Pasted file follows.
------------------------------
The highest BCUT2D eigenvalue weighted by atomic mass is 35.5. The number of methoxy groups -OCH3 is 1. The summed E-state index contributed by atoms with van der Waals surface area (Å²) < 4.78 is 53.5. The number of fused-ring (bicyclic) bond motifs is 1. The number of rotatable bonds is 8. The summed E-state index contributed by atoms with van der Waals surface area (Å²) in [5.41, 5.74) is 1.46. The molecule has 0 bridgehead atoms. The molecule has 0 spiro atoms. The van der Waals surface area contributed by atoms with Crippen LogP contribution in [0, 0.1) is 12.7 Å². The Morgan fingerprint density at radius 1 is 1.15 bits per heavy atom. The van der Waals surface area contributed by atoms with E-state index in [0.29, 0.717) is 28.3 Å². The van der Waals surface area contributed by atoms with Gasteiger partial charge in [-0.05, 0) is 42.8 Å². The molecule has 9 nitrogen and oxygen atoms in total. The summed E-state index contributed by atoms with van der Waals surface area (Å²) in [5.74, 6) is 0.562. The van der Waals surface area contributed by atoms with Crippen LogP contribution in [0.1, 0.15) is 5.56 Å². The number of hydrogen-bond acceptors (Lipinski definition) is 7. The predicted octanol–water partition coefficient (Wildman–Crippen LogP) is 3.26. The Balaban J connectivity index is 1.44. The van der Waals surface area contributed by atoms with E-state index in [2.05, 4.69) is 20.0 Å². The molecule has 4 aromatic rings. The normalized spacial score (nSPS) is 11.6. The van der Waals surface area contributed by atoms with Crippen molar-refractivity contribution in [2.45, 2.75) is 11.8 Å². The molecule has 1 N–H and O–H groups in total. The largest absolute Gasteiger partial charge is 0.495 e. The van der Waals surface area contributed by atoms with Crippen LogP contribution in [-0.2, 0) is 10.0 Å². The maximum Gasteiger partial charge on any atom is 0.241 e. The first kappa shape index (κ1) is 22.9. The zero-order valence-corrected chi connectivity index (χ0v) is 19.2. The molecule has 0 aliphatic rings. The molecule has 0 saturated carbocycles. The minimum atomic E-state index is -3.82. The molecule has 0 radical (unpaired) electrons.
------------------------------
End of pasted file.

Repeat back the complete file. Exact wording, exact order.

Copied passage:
The highest BCUT2D eigenvalue weighted by atomic mass is 35.5. The number of methoxy groups -OCH3 is 1. The summed E-state index contributed by atoms with van der Waals surface area (Å²) < 4.78 is 53.5. The number of fused-ring (bicyclic) bond motifs is 1. The number of rotatable bonds is 8. The summed E-state index contributed by atoms with van der Waals surface area (Å²) in [5.41, 5.74) is 1.46. The molecule has 0 bridgehead atoms. The molecule has 0 spiro atoms. The van der Waals surface area contributed by atoms with Crippen LogP contribution in [0, 0.1) is 12.7 Å². The Morgan fingerprint density at radius 1 is 1.15 bits per heavy atom. The van der Waals surface area contributed by atoms with E-state index in [0.29, 0.717) is 28.3 Å². The van der Waals surface area contributed by atoms with Gasteiger partial charge in [-0.05, 0) is 42.8 Å². The molecule has 9 nitrogen and oxygen atoms in total. The summed E-state index contributed by atoms with van der Waals surface area (Å²) in [5.74, 6) is 0.562. The van der Waals surface area contributed by atoms with Crippen LogP contribution in [0.1, 0.15) is 5.56 Å². The number of hydrogen-bond acceptors (Lipinski definition) is 7. The predicted octanol–water partition coefficient (Wildman–Crippen LogP) is 3.26. The Balaban J connectivity index is 1.44. The van der Waals surface area contributed by atoms with E-state index in [2.05, 4.69) is 20.0 Å². The molecule has 4 aromatic rings. The normalized spacial score (nSPS) is 11.6. The van der Waals surface area contributed by atoms with Crippen molar-refractivity contribution in [2.45, 2.75) is 11.8 Å². The molecule has 1 N–H and O–H groups in total. The largest absolute Gasteiger partial charge is 0.495 e. The van der Waals surface area contributed by atoms with Crippen LogP contribution in [-0.2, 0) is 10.0 Å². The maximum Gasteiger partial charge on any atom is 0.241 e. The first kappa shape index (κ1) is 22.9. The zero-order valence-corrected chi connectivity index (χ0v) is 19.2. The molecule has 0 aliphatic rings. The molecule has 0 saturated carbocycles. The minimum atomic E-state index is -3.82. The molecule has 0 radical (unpaired) electrons.